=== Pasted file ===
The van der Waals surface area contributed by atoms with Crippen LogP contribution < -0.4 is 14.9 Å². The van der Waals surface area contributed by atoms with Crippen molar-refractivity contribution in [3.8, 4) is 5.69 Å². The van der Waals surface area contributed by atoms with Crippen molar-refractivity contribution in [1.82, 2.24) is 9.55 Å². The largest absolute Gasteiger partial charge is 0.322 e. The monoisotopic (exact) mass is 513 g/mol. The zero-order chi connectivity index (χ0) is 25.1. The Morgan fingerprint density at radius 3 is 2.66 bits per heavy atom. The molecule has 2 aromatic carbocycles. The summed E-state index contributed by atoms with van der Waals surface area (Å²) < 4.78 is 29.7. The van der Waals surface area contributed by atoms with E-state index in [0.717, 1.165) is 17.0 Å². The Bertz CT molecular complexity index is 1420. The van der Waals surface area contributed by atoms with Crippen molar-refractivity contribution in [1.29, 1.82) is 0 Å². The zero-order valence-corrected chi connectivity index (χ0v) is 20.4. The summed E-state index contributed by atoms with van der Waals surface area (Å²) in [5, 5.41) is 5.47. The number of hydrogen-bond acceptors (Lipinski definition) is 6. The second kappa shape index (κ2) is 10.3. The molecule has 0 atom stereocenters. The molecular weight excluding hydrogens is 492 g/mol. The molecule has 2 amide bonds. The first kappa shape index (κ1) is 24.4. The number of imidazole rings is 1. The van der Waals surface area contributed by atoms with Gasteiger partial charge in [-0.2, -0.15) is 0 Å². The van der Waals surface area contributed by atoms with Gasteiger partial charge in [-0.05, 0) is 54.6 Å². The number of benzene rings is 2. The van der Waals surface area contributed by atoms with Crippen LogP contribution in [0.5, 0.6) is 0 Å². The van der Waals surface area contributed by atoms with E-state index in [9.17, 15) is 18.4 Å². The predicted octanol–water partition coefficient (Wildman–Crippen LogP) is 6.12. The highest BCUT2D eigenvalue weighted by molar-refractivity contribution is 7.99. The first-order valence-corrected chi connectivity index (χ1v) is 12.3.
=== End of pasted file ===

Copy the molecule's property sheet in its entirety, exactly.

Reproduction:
The van der Waals surface area contributed by atoms with Crippen LogP contribution < -0.4 is 14.9 Å². The van der Waals surface area contributed by atoms with Crippen molar-refractivity contribution in [3.8, 4) is 5.69 Å². The van der Waals surface area contributed by atoms with Crippen molar-refractivity contribution in [1.82, 2.24) is 9.55 Å². The largest absolute Gasteiger partial charge is 0.322 e. The monoisotopic (exact) mass is 513 g/mol. The zero-order chi connectivity index (χ0) is 25.1. The Morgan fingerprint density at radius 3 is 2.66 bits per heavy atom. The molecule has 2 aromatic carbocycles. The summed E-state index contributed by atoms with van der Waals surface area (Å²) < 4.78 is 29.7. The van der Waals surface area contributed by atoms with E-state index in [0.717, 1.165) is 17.0 Å². The Bertz CT molecular complexity index is 1420. The van der Waals surface area contributed by atoms with Crippen molar-refractivity contribution in [1.29, 1.82) is 0 Å². The zero-order valence-corrected chi connectivity index (χ0v) is 20.4. The summed E-state index contributed by atoms with van der Waals surface area (Å²) in [5, 5.41) is 5.47. The number of hydrogen-bond acceptors (Lipinski definition) is 6. The second kappa shape index (κ2) is 10.3. The molecule has 0 atom stereocenters. The molecular weight excluding hydrogens is 492 g/mol. The molecule has 2 amide bonds. The first kappa shape index (κ1) is 24.4. The number of imidazole rings is 1. The van der Waals surface area contributed by atoms with Gasteiger partial charge in [-0.2, -0.15) is 0 Å². The van der Waals surface area contributed by atoms with Gasteiger partial charge in [-0.05, 0) is 54.6 Å². The number of benzene rings is 2. The van der Waals surface area contributed by atoms with Crippen LogP contribution in [0.5, 0.6) is 0 Å². The van der Waals surface area contributed by atoms with E-state index in [9.17, 15) is 18.4 Å². The predicted octanol–water partition coefficient (Wildman–Crippen LogP) is 6.12. The highest BCUT2D eigenvalue weighted by molar-refractivity contribution is 7.99. The first-order valence-corrected chi connectivity index (χ1v) is 12.3.